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Archive for the ‘Birds’ Category

I think the spiky protrusions were intended to keep birds from perching on this post along the Seine River, but somehow this gull did not get the point.

gull on the Seine

© Michael Q. Powell. All rights reserved.

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I did not plan to make birding a focus of my trip to Paris, but I can’t help but take shots of them when the occasion arises. I’ve seen lots of gulls and pigeons, some mallards, and a few swans, but so far have not gotten close enough to get shots of them—I have relatively modest telephoto lenses with me on this trip.

The first image shows a crow, what I think is a Carrion Crow (Corvus corone). I am not at all certain about identifying birds in Europe, so please correct me if I am wrong. I photographed this crow and the other birds featured in this posting in the Tuileries Garden, which is located in between the Louvre and the Place de la Concorde.

The second bird is a Common Moorhen (Gallinula chloropus). Several other moorhens were swimming about in a small pond, but this one decided to boldly look for food. Perhaps it was looking for a handout from tourists.

The final birds are Common Starlings (Sturnus vulgaris). This small flock of starlings flew about from place to place. I did not detect any signals, but all of them seemed to take off and land at the same time.

If you have followed my blog for any length of time, you know that I like to photograph anything that catches my eye. Even in a place like Paris, where there appear to be famous landmarks in every direction I turn, I am just as likely to be spending time photographing these modest little birds. I think it would make me a maddening travel companion for a more normal person.

Carrion Crow

Common Moorhen

Common Starlings

© Michael Q. Powell. All rights reserved.

 

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I seem to be having problems recently getting unobstructed views of small birds. Although the leaves are falling from the trees at an increasingly rapid rate, there are still plenty of them to block my view. I have to admit, however, that the colors and texture of the fall foliage can sometimes provide additional visual interest to a shot of a perched bird.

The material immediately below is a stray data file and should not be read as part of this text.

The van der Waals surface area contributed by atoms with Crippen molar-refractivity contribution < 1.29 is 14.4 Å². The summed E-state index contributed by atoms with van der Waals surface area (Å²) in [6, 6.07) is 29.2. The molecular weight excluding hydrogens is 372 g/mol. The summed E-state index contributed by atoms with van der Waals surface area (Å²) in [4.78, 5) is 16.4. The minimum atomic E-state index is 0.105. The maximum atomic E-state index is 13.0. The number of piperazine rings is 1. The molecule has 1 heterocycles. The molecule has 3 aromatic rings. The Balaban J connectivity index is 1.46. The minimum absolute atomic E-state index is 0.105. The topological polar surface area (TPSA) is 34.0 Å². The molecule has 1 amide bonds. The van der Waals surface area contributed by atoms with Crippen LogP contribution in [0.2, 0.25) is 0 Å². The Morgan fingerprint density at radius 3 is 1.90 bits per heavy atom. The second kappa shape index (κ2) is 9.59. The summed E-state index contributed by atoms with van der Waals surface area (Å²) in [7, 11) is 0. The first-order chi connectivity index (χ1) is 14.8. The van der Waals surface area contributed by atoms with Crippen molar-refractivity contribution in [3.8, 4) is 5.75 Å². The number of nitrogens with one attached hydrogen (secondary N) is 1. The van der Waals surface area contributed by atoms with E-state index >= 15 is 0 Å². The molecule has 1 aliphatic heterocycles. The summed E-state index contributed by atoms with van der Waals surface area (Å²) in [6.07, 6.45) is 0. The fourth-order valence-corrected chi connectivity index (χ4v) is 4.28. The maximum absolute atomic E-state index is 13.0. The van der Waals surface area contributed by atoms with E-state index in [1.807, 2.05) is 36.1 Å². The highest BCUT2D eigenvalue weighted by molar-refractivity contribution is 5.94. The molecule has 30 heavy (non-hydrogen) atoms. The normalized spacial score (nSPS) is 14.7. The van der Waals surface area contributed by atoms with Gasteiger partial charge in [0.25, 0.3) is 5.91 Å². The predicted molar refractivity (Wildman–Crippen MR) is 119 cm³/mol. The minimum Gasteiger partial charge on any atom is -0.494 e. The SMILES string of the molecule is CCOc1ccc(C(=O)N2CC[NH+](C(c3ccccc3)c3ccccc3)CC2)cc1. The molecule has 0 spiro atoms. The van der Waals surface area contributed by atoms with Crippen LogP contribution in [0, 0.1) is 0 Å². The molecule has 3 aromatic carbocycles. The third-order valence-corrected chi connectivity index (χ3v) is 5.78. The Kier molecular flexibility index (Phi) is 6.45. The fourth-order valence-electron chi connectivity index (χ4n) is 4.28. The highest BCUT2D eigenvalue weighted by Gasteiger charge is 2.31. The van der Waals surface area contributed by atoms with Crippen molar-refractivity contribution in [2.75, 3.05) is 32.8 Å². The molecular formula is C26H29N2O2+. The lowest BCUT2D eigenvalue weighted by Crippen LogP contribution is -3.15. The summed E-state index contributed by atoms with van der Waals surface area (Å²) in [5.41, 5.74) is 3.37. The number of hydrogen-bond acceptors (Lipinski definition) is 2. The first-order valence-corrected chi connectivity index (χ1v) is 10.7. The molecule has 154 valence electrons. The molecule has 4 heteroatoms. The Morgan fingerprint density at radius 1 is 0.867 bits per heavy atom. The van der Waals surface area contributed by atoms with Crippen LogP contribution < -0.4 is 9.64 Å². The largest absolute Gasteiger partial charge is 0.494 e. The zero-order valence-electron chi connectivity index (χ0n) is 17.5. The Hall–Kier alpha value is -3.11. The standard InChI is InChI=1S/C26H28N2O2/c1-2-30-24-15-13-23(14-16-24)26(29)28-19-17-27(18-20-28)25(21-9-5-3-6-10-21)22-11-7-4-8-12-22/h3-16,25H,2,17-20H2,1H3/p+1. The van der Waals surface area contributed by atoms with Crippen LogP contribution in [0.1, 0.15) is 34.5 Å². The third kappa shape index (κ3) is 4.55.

I spotted this Gray Catbird (Dumetella carolinensis) last week at Occoquan Bay National Wildlife Refuge. The catbird’s direct look suggests that he had spotted me too. Normally I do no photograph birds head-on like this, but in this case I like the way that it gives the catbird a comical, almost cartoonish look.

I like to shoot whatever captures my attention and have a hopeful expectation that the images will turn out ok. I have found that most often when I shoot what I like, I like what I shoot.

Gray Catbird

© Michael Q. Powell. All rights reserved.

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It is normally hard for a male Northern Cardinal (Cardinalis cardinalis) to camouflage itself, but it seemed to blend in pretty well with the brilliant red leaves of these sumac plants last week at Occoquan Bay National Wildlife Refuge.

Northern Cardinal

© Michael Q. Powell. All rights reserved.

 

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I thought that the Great Egrets (Ardea alba) had already left our area, so I was pleasantly surprised to see this one on Tuesday at Occoquan Bay National Wildlife Refuge. The egret was perched on the ruins of a duck blind sticking out of the water and spent most of the time that I observed it preening and simply surveying the surroundings.

As I moved about trying to compose the shot, I was fortunate to be able to get an angle in which the colors of the autumn foliage were visible in the background. The autumn colors in my area are somewhat muted, but beautiful nonetheless.

Great Egret

© Michael Q. Powell. All rights reserved.

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I do not know for sure if Pied-bill Grebes (Podilymbus podiceps) are migratory, but I had not seen any in a long time when I spotted a small flock of them on Tuesday in the waters off of Occoquan Bay National Wildlife Refuge. Pied-billed Grebes have a rather unusual and distinctive look—especially the bill— that makes them relatively easy to identify. Northern Virginia, where I live, is far enough south that it is a destination for some birds that will overwinter here, while many other species will pass through on their migration southward.

According to the Cornell Lab of Ornithology, “The Latin genus name for “grebe” means “feet at the buttocks”—an apt descriptor for these birds, whose feet are indeed located near their rear ends. This body plan, a common feature of many diving birds, helps grebes propel themselves through water. Lobed (not webbed) toes further assist with swimming. Pied-billed Grebes pay for their aquatic prowess on land, where they walk awkwardly.”

Pied-bill Grebe

© Michael Q. Powell. All rights reserved.

 

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Perhaps it is because today is Halloween or because the overcast sky on Tuesday at Occoquan Bay National Wildlife Refuge caused everything to be shadowy and monochromatic. Whatever the reason, the shape of this Double-crested Cormorant (Phalacrocorax auritus) reminds me of a bat, especially in the first image.

I captured these two images as the cormorant was preparing to take off from the water. Unlike some birds that rise straight up, a cormorant has to bounce across the water to gain enough momentum for liftoff, which is why you can see the splashes of water behind the cormorant in both shots.

Double-crested Cormorant

Double-crested Cormorant

© Michael Q. Powell. All rights reserved.

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